l. The musical and non-musical requirements of the bands and field musicians often put them on the front lines and exposed to fire. However, they responded to these duties as they had during the Civil War. Some of the musicians earned the Medal of Honor for their individual actions. For example, Trumpeter John E. Clancy, Light Battery E, First Artillery, received the Medal of Honor for his actions at Wounded Knee Creek, December 29, 1890.

m. In 1899, an effort was made to improve military musical units by selecting suitable men for regimental bands from recruits at depots or by special enlistment. n. In 1894, a War Department general order authorized one sergeant and 20 privates per band, plus the chief musician or leader.

o. Though no record dating before 1889 indicates any standard instrumentation for Army bands, a list of the instruments issued to each regiment for the use of its band during the period 1889-1895 gives some indication of the instrumentation of the times. This list included the following: D-flat piccolo, concert flute, E-flat clarinets, B-flat clarinets, E-flat cornets, B-flat cornets or flugelhorns, E-flat altos, B-flat trombones (valve or slide), B-flat baritone, E-flat basses, snare drum, bass drum, and cymbals. a. On February 15, 1898, an explosion sank the USS MAINE in Havana Harbor killing 266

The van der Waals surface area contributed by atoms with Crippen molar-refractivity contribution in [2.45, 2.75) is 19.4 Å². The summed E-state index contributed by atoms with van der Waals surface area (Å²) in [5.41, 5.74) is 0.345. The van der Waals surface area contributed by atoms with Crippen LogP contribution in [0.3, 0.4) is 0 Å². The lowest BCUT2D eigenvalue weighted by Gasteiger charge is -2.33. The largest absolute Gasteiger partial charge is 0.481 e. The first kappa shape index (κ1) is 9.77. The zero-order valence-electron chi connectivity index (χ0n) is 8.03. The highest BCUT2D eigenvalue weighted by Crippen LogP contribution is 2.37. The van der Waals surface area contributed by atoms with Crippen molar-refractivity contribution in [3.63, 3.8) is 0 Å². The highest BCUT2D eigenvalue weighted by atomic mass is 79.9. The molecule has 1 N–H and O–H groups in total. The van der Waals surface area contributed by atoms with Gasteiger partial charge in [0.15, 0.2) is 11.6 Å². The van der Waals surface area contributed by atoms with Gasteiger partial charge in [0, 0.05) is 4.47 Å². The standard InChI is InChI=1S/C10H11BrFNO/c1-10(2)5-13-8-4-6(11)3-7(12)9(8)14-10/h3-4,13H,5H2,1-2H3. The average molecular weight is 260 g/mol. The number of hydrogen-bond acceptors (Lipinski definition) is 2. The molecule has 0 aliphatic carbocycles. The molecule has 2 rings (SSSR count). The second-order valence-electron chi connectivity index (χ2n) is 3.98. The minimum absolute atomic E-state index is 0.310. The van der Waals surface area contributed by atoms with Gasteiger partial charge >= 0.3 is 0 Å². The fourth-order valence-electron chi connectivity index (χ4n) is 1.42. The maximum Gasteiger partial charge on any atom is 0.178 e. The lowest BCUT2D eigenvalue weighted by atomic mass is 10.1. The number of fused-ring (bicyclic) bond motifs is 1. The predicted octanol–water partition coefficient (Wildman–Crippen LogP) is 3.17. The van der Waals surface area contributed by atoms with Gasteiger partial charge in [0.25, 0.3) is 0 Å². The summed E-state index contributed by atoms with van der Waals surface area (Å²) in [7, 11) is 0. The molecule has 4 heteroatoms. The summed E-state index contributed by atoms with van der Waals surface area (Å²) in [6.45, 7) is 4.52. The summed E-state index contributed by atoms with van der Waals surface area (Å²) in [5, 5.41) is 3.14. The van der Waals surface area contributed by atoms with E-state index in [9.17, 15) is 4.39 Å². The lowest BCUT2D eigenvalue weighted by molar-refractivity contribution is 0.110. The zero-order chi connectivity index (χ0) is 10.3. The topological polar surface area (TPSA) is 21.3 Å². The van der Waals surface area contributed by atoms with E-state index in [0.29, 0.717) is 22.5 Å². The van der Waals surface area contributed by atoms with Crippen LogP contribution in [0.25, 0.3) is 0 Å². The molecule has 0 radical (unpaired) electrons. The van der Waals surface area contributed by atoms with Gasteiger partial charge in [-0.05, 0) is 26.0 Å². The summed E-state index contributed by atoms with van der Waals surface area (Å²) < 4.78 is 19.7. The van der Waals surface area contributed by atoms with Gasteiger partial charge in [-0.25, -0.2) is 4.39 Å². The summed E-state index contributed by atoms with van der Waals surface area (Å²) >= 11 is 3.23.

Tuesday, May 15, 2012

"Early in the Morning" - in Slave Songs of the United States (1867)

Early in the Morning - Andrew Calhoun

Sea Island Spiritual found in "Slave Songs of the United States," published 1867.
"Walk 'em easy round the heaven [3x]
Till all living may join that band."
Video by Muriel Poehler, Royalton, MN 4/20/2009

Calhoun is a Chicago singer-songwriter who specializes in Sea Island spirituals and Anglo-Celtic traditional music. From his website: "Veteran Chicago area folksinger/songwriter Andrew Calhoun is joined in performance by his daughter Casey, adding vocals and interpretive dance. Casey's pure, distinctive voice takes the lead on songs by artists from Anais Mitchell to Frank Loesser, and adds new dimensions of harmony and call-and-response to Calhoun originals, Scottish ballads and folksongs, and rare 19th century African-American spirituals. Casey, an accomplished dancer, moves to Mary Oliver's poetry and Dave Carter's music in this striking, joyful combination of complementary talents."